The Justice Department Thursday announced it was “rescinding” Obama-era guidance over how federal authorities should go after marijuana-related crimes, touting the latest move as “a return to the rule of law.”
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But senior Justice Department officials struggled to explain how the new policy would actually differ from that of their predecessors, and they refused to promise more criminal cases or other law enforcement activity than the Obama administration.
“I can’t sit here and say whether or not it will or won’t lead to more marijuana prosecutions,” one senior official said, speaking with reporters on the condition of anonymity.
In 2013, as more states continued to legalize the use of medical and recreational marijuana, the Justice Department issued a memorandum to federal prosecutors across the country, telling them to focus their “limited investigative and prosecutorial resources” on “the most significant threats,” including marijuana operations tied to cartels and gangs, large-scale drug traffickers, and “the diversion” of marijuana from states that have legalized it to states where it’s banned.
According to the senior Justice Department official, that 2013 memorandum was interpreted to create “a safe harbor for the marijuana industry to operate” in certain states, and it led marijuana users and operators in those states to believe they would not be prosecuted if they “were in compliance with state regulatory processes.”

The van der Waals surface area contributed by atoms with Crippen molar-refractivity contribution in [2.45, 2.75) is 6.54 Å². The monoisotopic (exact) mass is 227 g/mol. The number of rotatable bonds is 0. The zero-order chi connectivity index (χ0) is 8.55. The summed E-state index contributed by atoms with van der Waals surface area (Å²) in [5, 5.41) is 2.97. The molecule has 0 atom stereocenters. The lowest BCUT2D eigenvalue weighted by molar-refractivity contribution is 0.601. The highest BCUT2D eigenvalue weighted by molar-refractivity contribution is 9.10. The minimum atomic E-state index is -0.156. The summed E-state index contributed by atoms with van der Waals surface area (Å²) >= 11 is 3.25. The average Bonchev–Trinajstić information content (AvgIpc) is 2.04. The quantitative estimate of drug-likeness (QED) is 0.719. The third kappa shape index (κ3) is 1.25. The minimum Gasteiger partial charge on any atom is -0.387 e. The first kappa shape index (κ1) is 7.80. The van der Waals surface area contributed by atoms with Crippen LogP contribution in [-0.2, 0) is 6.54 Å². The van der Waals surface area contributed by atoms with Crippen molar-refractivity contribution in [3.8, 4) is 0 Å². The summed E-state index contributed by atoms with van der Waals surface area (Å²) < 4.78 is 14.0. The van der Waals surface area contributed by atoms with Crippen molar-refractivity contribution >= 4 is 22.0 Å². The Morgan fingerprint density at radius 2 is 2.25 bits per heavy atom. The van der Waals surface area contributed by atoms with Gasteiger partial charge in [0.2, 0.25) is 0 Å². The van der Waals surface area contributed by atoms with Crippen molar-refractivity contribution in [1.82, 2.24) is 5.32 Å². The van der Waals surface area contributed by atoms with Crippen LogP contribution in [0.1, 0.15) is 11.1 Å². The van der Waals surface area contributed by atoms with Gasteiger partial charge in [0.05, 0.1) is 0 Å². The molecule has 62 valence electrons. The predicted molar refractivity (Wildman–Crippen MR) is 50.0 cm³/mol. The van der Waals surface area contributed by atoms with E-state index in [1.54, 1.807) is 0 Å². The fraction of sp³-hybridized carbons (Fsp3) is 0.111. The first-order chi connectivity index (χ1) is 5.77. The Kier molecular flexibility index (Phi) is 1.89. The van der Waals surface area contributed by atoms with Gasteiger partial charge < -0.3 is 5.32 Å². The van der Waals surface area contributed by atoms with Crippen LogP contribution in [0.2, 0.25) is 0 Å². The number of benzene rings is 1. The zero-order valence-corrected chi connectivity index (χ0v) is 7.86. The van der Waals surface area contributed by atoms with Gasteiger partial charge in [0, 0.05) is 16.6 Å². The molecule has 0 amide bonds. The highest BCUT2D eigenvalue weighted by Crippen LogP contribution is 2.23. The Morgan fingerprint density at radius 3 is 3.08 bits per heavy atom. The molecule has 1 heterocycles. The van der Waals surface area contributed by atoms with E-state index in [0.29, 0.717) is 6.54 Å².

But since becoming attorney general last year, Sessions has repeatedly called for tougher law enforcement tied to marijuana and warned of what he sees as serious dangers posed by the drug.
In his own one-page memo to federal prosecutors Thursday, Sessions said he was rescinding the 2013 memo and any related memos because they are “unnecessary” given “the Department’s well-established general principles,” which direct federal prosecutors to “weigh all relevant considerations” when deciding what cases to bring.
“This return to the rule of law is also a return of trust and local control to federal prosecutors who know where and how to deploy Justice Department resources most effectively to reduce violent crime, stem the tide of the drug crisis, and dismantle criminal gangs,” the Justice Department said in a statement.